CFFO: Omnibus Bill 132, good for farmers?
By Josh Kraemer
The Government of Ontario has recently introduced Bill 132, which it calls the Better for People, Smarter for Business Act, 2019. The Bill is another initiative by the province to reduce red tape.
According to the press release, the bill will “simplify and modernize regulations that we need, while eliminating requirements that are outdated or duplicative, making regulatory processes more efficient for business and better for people.” The focus of the bill is to make it easier to comply with regulations and interact with government. In other words, the Ford government is trying to “make life easier for people and for businesses” by getting the government out of their way.
Omnibus bills, like Bill 132, introduce a large number of regulatory changes to many Acts at the same time. Once voted into law, the changes may impact Ontario’s farmers in several different ways. Because of the breadth and complexity of the proposed changes to the Acts, input from farming organizations and their members is that much more important.
This bill includes over 80 proposed action items, affecting 14 different Ontario Ministries. Some proposed changes impacting agricultural operations aim to:
1) Align Ontario’s pesticide classifications with the federal government’s, terminate the Ontario Pesticide Advisory Committee, and change the application process for pesticides.
2) Streamline approvals in the aggregate industry by eliminating overlapping regulations and, in some circumstances, allow provincial regulations to override municipal laws.
3) End the Livestock Medicines Advisory Committee, and use other routes for stakeholder engagement regarding livestock medicine, possibly through the Ministry of Health.
4) Streamline coverage for agricultural production insurance and expand appeal rights so that farmers can adequately file an appeal.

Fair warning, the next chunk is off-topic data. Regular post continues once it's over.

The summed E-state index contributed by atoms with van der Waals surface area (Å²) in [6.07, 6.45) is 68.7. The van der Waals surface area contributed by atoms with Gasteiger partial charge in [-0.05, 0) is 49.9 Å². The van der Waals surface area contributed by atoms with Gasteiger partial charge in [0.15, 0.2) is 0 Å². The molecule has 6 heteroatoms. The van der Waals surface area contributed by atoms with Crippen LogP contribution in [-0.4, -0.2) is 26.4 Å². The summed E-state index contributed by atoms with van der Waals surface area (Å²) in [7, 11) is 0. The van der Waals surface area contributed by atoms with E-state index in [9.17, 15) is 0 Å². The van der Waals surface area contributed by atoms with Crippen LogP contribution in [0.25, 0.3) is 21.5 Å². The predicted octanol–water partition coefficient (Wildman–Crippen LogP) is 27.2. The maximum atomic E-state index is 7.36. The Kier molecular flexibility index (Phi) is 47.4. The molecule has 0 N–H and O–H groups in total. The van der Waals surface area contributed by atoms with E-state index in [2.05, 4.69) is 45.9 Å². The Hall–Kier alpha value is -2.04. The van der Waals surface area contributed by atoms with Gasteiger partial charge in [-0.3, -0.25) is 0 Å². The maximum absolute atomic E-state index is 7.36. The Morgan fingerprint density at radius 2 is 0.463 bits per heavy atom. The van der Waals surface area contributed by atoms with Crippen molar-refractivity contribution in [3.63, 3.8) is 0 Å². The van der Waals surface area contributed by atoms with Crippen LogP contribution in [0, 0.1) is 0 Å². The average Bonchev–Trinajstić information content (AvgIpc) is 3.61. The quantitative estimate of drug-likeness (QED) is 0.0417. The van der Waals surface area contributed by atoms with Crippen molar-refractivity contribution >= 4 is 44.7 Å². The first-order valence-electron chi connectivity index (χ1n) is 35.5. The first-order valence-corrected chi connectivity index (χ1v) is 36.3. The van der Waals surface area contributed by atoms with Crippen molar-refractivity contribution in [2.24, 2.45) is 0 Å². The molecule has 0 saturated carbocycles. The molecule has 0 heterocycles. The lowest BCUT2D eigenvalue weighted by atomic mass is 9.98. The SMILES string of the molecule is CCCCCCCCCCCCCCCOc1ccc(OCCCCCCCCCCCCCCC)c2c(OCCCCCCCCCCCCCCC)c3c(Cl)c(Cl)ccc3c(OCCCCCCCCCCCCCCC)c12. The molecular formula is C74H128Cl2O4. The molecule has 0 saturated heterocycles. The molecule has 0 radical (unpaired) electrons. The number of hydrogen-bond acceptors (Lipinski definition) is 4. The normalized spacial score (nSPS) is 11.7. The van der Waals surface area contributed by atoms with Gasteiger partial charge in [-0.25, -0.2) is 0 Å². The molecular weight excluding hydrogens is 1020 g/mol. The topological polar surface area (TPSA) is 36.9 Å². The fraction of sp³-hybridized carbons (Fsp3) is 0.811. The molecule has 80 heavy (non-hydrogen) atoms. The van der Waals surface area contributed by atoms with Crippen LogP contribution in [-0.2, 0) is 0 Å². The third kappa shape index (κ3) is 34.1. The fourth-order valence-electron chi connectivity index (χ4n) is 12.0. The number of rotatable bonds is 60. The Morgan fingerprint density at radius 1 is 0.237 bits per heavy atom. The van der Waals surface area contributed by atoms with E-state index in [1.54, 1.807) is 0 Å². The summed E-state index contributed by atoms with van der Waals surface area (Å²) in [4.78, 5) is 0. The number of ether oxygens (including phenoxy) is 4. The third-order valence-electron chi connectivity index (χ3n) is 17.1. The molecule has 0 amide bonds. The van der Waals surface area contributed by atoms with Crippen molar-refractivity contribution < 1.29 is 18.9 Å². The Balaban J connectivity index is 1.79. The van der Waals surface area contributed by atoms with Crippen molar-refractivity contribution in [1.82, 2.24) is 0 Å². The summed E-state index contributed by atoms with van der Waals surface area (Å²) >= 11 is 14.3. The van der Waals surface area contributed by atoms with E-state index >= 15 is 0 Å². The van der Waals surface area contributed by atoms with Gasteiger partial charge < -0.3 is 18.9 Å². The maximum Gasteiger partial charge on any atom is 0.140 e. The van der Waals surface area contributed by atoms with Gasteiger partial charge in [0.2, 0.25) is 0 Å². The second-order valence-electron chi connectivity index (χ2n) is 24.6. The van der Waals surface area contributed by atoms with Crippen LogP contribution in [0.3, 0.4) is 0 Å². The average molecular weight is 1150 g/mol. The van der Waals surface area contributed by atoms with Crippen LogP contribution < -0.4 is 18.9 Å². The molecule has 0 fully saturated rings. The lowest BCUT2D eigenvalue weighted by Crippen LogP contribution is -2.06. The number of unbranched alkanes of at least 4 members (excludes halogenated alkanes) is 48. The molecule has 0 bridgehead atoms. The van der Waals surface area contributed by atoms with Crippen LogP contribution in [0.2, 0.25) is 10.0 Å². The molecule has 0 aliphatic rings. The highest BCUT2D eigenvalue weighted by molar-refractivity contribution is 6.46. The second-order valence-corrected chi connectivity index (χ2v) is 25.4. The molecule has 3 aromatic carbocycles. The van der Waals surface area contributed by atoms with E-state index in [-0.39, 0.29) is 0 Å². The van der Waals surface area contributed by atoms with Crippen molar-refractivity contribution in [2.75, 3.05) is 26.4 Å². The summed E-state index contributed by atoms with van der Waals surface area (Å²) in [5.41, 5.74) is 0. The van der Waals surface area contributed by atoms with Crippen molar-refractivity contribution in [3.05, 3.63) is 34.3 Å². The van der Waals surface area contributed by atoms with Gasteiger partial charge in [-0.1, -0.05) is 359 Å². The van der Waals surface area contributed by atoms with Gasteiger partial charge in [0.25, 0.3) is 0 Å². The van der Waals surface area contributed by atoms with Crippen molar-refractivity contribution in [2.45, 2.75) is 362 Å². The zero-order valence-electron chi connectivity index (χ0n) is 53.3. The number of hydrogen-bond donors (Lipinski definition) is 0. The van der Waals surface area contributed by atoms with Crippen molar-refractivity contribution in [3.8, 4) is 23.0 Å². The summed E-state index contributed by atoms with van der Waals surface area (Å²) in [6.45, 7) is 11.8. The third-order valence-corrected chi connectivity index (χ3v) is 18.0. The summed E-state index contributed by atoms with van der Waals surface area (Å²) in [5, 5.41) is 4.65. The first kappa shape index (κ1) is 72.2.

5) Change the Beef Cattle Marketing Act to improve government response times regarding regulatory amendments requested by the industry.
Unlike last year’s Bill 66, which proposed to open up farmland in the Greenbelt to development, Bill 132 does not propose such dramatic or obvious changes. CFFO staff members are in the process of analyzing the proposals for their effects on farmers.
As discussed at the CFFO Provincial Council meeting in October, there is concern that the changes to the Aggregate Resources Act may increase potential risks to water quality, water quantity and farmland preservation if changes are implemented. Regarding pesticides, there will be efficiencies in aligning with Canadian classifications. There is a real risk, however, that the proposed self-regulating and self-monitoring of use may lead to unnecessary overuse by some. Compliant and responsible farmers would not want to be painted with the same broad brush as those who do not take their stewardship responsibilities seriously.
This month, CFFO will continue to analyze the details and build a response to these proposals. We are hoping to hear member perspectives, as well. If you have comments or concerns about the way that Bill 132 may affect your farming operation, please contact the CFFO. You may also consider lodging your own comments through the Environmental Registry of Ontario website, as well.
For more information, a backgrounder on Bill 132, Better for People, Smarter for Business Act, can be found here.
Josh Kraemer is Research & Policy Assistant for the Christian Farmers Federation of Ontario. The CFFO Commentary represents the opinions of the writer and does not necessarily represent CFFO policy. The CFFO Commentary is heard weekly on CFCO Chatham, CKXS Chatham, and CKNX Wingham. It is also archived on the CFFO website, www.christianfarmers.org. CFFO is supported by 4,000 family farmers across Ontario.